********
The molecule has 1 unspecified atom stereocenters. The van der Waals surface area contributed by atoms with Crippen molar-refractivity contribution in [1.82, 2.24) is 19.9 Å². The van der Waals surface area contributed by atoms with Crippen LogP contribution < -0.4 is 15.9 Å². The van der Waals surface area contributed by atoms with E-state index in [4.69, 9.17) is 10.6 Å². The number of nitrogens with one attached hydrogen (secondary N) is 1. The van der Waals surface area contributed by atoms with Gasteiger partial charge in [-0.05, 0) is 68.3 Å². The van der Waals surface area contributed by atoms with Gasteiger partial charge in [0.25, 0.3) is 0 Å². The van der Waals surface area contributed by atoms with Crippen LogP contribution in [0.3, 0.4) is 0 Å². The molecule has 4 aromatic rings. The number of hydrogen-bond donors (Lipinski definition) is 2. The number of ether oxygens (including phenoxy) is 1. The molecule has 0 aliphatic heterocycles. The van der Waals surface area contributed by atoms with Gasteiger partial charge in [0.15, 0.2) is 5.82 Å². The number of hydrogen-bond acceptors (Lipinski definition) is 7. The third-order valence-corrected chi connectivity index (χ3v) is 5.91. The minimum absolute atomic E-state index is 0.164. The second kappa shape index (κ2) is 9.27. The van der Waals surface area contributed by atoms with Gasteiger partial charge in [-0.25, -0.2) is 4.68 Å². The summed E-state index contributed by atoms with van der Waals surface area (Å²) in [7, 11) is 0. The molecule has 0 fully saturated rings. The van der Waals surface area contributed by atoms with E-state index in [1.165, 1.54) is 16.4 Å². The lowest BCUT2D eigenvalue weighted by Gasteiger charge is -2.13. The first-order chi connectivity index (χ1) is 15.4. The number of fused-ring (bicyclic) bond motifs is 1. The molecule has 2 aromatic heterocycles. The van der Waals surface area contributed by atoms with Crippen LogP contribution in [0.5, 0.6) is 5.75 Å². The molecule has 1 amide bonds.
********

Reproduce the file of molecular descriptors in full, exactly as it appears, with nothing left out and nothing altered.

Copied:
The molecule has 1 unspecified atom stereocenters. The van der Waals surface area contributed by atoms with Crippen molar-refractivity contribution in [1.82, 2.24) is 19.9 Å². The van der Waals surface area contributed by atoms with Crippen LogP contribution < -0.4 is 15.9 Å². The van der Waals surface area contributed by atoms with E-state index in [4.69, 9.17) is 10.6 Å². The number of nitrogens with one attached hydrogen (secondary N) is 1. The van der Waals surface area contributed by atoms with Gasteiger partial charge in [-0.05, 0) is 68.3 Å². The van der Waals surface area contributed by atoms with Gasteiger partial charge in [0.25, 0.3) is 0 Å². The van der Waals surface area contributed by atoms with Crippen LogP contribution in [0.3, 0.4) is 0 Å². The molecule has 4 aromatic rings. The number of hydrogen-bond donors (Lipinski definition) is 2. The number of ether oxygens (including phenoxy) is 1. The molecule has 0 aliphatic heterocycles. The van der Waals surface area contributed by atoms with Gasteiger partial charge in [0.15, 0.2) is 5.82 Å². The number of hydrogen-bond acceptors (Lipinski definition) is 7. The third-order valence-corrected chi connectivity index (χ3v) is 5.91. The minimum absolute atomic E-state index is 0.164. The second kappa shape index (κ2) is 9.27. The van der Waals surface area contributed by atoms with Gasteiger partial charge in [-0.25, -0.2) is 4.68 Å². The summed E-state index contributed by atoms with van der Waals surface area (Å²) in [7, 11) is 0. The molecule has 0 fully saturated rings. The van der Waals surface area contributed by atoms with E-state index in [1.165, 1.54) is 16.4 Å². The lowest BCUT2D eigenvalue weighted by Gasteiger charge is -2.13. The first-order chi connectivity index (χ1) is 15.4. The number of fused-ring (bicyclic) bond motifs is 1. The molecule has 2 aromatic heterocycles. The van der Waals surface area contributed by atoms with Crippen LogP contribution in [0.5, 0.6) is 5.75 Å². The molecule has 1 amide bonds.